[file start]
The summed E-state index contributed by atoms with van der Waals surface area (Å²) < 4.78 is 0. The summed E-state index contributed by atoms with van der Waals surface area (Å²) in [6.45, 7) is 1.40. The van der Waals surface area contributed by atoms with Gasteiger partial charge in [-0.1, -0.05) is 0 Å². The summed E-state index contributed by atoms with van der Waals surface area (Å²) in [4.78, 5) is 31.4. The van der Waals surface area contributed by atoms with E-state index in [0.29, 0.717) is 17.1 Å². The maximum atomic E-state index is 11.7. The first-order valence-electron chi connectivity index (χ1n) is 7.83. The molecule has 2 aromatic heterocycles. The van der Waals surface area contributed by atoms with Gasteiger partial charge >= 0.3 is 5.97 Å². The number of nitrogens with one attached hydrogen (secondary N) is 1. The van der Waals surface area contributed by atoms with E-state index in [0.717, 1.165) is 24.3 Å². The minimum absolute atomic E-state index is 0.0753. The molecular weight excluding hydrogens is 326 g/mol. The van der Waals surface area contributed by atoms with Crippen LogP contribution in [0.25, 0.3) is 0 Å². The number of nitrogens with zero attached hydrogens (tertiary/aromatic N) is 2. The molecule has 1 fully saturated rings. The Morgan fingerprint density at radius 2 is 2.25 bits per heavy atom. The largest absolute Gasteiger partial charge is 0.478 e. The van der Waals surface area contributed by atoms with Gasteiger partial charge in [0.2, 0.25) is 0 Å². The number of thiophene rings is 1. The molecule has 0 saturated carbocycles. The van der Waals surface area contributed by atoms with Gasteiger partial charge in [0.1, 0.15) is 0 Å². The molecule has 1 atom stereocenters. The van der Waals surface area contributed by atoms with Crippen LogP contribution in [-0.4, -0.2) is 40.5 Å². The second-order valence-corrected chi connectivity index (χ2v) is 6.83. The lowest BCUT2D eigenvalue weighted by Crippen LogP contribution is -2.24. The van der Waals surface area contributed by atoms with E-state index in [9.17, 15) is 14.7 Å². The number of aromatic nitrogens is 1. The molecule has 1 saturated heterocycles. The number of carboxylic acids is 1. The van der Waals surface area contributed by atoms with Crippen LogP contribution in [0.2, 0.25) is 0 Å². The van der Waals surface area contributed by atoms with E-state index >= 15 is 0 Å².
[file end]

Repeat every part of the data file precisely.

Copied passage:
The summed E-state index contributed by atoms with van der Waals surface area (Å²) < 4.78 is 0. The summed E-state index contributed by atoms with van der Waals surface area (Å²) in [6.45, 7) is 1.40. The van der Waals surface area contributed by atoms with Gasteiger partial charge in [-0.1, -0.05) is 0 Å². The summed E-state index contributed by atoms with van der Waals surface area (Å²) in [4.78, 5) is 31.4. The van der Waals surface area contributed by atoms with E-state index in [0.29, 0.717) is 17.1 Å². The maximum atomic E-state index is 11.7. The first-order valence-electron chi connectivity index (χ1n) is 7.83. The molecule has 2 aromatic heterocycles. The van der Waals surface area contributed by atoms with Gasteiger partial charge >= 0.3 is 5.97 Å². The number of nitrogens with one attached hydrogen (secondary N) is 1. The van der Waals surface area contributed by atoms with E-state index in [0.717, 1.165) is 24.3 Å². The minimum absolute atomic E-state index is 0.0753. The molecular weight excluding hydrogens is 326 g/mol. The van der Waals surface area contributed by atoms with Crippen LogP contribution in [0.25, 0.3) is 0 Å². The number of nitrogens with zero attached hydrogens (tertiary/aromatic N) is 2. The molecule has 1 fully saturated rings. The Morgan fingerprint density at radius 2 is 2.25 bits per heavy atom. The largest absolute Gasteiger partial charge is 0.478 e. The van der Waals surface area contributed by atoms with Gasteiger partial charge in [0.2, 0.25) is 0 Å². The number of thiophene rings is 1. The molecule has 0 saturated carbocycles. The van der Waals surface area contributed by atoms with Gasteiger partial charge in [0.1, 0.15) is 0 Å². The molecule has 1 atom stereocenters. The van der Waals surface area contributed by atoms with Crippen LogP contribution in [-0.4, -0.2) is 40.5 Å². The second-order valence-corrected chi connectivity index (χ2v) is 6.83. The lowest BCUT2D eigenvalue weighted by Crippen LogP contribution is -2.24. The van der Waals surface area contributed by atoms with E-state index in [9.17, 15) is 14.7 Å². The number of aromatic nitrogens is 1. The molecule has 1 saturated heterocycles. The number of carboxylic acids is 1. The van der Waals surface area contributed by atoms with Crippen LogP contribution in [0.2, 0.25) is 0 Å². The van der Waals surface area contributed by atoms with E-state index >= 15 is 0 Å².